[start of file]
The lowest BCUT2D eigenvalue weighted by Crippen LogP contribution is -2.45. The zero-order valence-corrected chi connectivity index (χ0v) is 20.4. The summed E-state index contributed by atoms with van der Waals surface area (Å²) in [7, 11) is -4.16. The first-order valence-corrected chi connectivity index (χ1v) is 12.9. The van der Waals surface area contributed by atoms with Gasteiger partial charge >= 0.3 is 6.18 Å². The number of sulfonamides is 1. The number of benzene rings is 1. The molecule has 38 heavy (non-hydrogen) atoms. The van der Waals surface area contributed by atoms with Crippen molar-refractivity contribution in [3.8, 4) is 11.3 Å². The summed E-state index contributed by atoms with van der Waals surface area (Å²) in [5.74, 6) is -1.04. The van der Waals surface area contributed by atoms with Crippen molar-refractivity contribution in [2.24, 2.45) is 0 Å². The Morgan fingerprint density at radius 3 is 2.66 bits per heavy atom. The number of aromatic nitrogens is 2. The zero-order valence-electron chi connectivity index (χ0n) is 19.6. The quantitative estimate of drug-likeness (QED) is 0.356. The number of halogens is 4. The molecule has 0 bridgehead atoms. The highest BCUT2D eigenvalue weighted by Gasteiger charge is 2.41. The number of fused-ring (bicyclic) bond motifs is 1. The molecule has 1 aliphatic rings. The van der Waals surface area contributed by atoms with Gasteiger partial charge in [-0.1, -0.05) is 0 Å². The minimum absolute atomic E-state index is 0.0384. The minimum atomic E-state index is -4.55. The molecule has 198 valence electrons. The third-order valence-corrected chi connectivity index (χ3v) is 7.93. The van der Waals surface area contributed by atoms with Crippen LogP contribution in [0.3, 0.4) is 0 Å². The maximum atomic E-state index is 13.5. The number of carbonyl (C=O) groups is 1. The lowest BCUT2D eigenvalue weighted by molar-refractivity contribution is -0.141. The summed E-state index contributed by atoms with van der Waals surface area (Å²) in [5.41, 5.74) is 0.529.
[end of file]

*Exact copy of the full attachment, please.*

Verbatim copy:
The lowest BCUT2D eigenvalue weighted by Crippen LogP contribution is -2.45. The zero-order valence-corrected chi connectivity index (χ0v) is 20.4. The summed E-state index contributed by atoms with van der Waals surface area (Å²) in [7, 11) is -4.16. The first-order valence-corrected chi connectivity index (χ1v) is 12.9. The van der Waals surface area contributed by atoms with Gasteiger partial charge >= 0.3 is 6.18 Å². The number of sulfonamides is 1. The number of benzene rings is 1. The molecule has 38 heavy (non-hydrogen) atoms. The van der Waals surface area contributed by atoms with Crippen molar-refractivity contribution in [3.8, 4) is 11.3 Å². The summed E-state index contributed by atoms with van der Waals surface area (Å²) in [5.74, 6) is -1.04. The van der Waals surface area contributed by atoms with Crippen molar-refractivity contribution in [2.24, 2.45) is 0 Å². The Morgan fingerprint density at radius 3 is 2.66 bits per heavy atom. The number of aromatic nitrogens is 2. The zero-order valence-electron chi connectivity index (χ0n) is 19.6. The quantitative estimate of drug-likeness (QED) is 0.356. The number of halogens is 4. The molecule has 0 bridgehead atoms. The highest BCUT2D eigenvalue weighted by Gasteiger charge is 2.41. The number of fused-ring (bicyclic) bond motifs is 1. The molecule has 1 aliphatic rings. The van der Waals surface area contributed by atoms with Gasteiger partial charge in [-0.1, -0.05) is 0 Å². The minimum absolute atomic E-state index is 0.0384. The minimum atomic E-state index is -4.55. The molecule has 198 valence electrons. The third-order valence-corrected chi connectivity index (χ3v) is 7.93. The van der Waals surface area contributed by atoms with Crippen LogP contribution in [0.3, 0.4) is 0 Å². The maximum atomic E-state index is 13.5. The number of carbonyl (C=O) groups is 1. The lowest BCUT2D eigenvalue weighted by molar-refractivity contribution is -0.141. The summed E-state index contributed by atoms with van der Waals surface area (Å²) in [5.41, 5.74) is 0.529.